Japan is the world's second-largest economy, but has been struggling of late. Japan is also difficult to penetrate in the sense that their culture remains distinct from the West, and stock ownership is not the same as in other developed countries.
On top of this, the country has been rocked by the tsunami and nuclear power plant disaster, which has put futher strain on the economy. However, when considering it in the light of Europe, it may be worth considering investments in Japan as diversification from the US.
David Sterman, writing for Street Authority, recommended three stocks, and I decided to evaluate their performance as part of an equity portfolio to determine whether it might be time to consider Japanese companies.
- Mitsubishi UFJ Financial Group (NYSE:MTU), The largest bank, which has been under pressure but is generating solid earnings.
- Toyota Motor (NYSE:TM) the world's largest automaker, which has seen its reputation tarnished but is still a leader in automotive thinking and technology.
- Canon (NYSE:CAJ), which is right behind HP in printers and has strong camera and copier brands.
So we will take these three equities and compare them against our reference dividend-bearing ETF portfolio.
|Asset||Fund In This Portfolio|
|REAL ESTATE||ICF (iShares Cohen & Steers Realty Majors)|
|FIXED INCOME||TIP (iShares Barclays TIPS Bond)|
|Emerging Market||VWO (Vanguard Emerging Markets Stock ETF)|
|US EQUITY||DVY (iShares Dow Jones Select Dividend Index)|
|US EQUITY||VIG (Vanguard Dividend Appreciation ETF)|
|INTERNATIONAL EQUITY||IDV (iShares Dow Jones Intl Select Div Idx)|
|High-Yield Bond||HYG (iShares iBoxx $ High Yield Corporate Bd)|
|INTERNATIONAL BONDS||EMB (iShares JPMorgan USD Emerg Markets Bond)|
- 3 Bargain Japanese Stocks to Consider -- Total of $10K invested equally in each stock
- Retirement Income ETFs Tactical Asset Allocation Moderate -- Above funds using TAA (40% fixed income, 30% for each of the top two asset classes)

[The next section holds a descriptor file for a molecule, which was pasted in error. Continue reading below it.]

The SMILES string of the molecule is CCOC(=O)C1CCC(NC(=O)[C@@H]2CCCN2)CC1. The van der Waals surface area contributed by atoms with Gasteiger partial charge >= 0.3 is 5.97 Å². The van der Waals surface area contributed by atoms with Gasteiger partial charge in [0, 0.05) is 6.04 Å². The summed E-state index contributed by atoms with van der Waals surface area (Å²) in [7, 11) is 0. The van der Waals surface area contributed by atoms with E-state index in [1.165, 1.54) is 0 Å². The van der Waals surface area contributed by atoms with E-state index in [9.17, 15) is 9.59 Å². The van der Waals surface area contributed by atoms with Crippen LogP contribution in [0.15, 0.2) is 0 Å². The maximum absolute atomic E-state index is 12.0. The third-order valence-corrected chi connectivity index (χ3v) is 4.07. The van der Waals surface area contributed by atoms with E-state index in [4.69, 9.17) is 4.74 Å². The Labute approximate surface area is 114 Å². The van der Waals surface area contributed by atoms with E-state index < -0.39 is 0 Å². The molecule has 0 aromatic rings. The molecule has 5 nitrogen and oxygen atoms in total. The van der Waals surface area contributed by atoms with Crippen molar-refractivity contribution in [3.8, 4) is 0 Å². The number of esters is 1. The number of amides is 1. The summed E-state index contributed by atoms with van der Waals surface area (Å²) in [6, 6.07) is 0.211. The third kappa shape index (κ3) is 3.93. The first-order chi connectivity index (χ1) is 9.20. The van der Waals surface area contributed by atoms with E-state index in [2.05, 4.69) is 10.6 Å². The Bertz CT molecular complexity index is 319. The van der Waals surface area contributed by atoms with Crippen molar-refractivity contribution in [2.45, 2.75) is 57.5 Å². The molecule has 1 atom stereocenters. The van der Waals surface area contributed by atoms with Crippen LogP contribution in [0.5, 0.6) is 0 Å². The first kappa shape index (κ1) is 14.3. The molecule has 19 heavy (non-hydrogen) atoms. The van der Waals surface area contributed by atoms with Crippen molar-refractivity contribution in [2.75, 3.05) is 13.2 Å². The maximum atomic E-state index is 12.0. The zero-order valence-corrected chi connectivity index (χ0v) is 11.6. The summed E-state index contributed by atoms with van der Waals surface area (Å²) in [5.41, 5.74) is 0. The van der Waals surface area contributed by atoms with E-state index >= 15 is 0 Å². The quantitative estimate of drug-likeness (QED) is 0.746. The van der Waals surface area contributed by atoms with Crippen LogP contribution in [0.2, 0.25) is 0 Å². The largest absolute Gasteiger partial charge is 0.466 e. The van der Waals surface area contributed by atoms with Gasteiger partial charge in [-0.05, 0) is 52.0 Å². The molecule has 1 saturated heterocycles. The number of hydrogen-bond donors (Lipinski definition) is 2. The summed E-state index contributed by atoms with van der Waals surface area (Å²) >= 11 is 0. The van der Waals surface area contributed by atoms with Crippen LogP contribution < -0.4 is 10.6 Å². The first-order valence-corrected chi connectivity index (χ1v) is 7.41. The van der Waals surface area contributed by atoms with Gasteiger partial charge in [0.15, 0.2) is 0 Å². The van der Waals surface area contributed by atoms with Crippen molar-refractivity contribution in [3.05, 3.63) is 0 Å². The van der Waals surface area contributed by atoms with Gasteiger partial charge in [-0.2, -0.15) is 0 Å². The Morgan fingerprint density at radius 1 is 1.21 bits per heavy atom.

- Retirement Income ETFs Strategic Asset Allocation Moderate -- Above funds using SAA (40% fixed income, 12% for each of the five asset classes -- funds selected based on price momentum)
Portfolio Performance Comparison
|Portfolio/Fund Name||1-Year AR||1-Year Sharpe||3-Year AR||3-Year Sharpe||5-Year AR||5-Year Sharpe|
|Retirement Income ETFs Tactical Asset Allocation Moderate||1%||7%||9%||76%||7%||54%|
|Retirement Income ETFs Strategic Asset Allocation Moderate||0%||0%||15%||87%||2%||6%|
|3 Bargain Japanese Stocks to Consider||-12%||-50%||7%||26%||-11%||-37%|
The table tells its story of woe for just about all Japanese companies. If there is such a thing as bad luck, these equities seem to have had it in spades. Despite this, these companies are likely to be long term survivors are are in markets that are not going to go away any time soon.
The more detailed analysis and graphs give you a visual view of the volatility.
I don't think that these stocks are for the average retirement portfolio as it is hard to know when there will be light at the end of the Japanese tunnel, and there are other companies that offer dividends that are likely to be a better bet. However, these are strong companies and worth watching to see when the upswing come, rather than asking if it will ever come.
Disclaimer: MyPlanIQ does not have any business relationship with the company or companies mentioned in this article. It does not set up their retirement plans. The performance data of portfolios mentioned above are obtained through historical simulation and are hypothetical.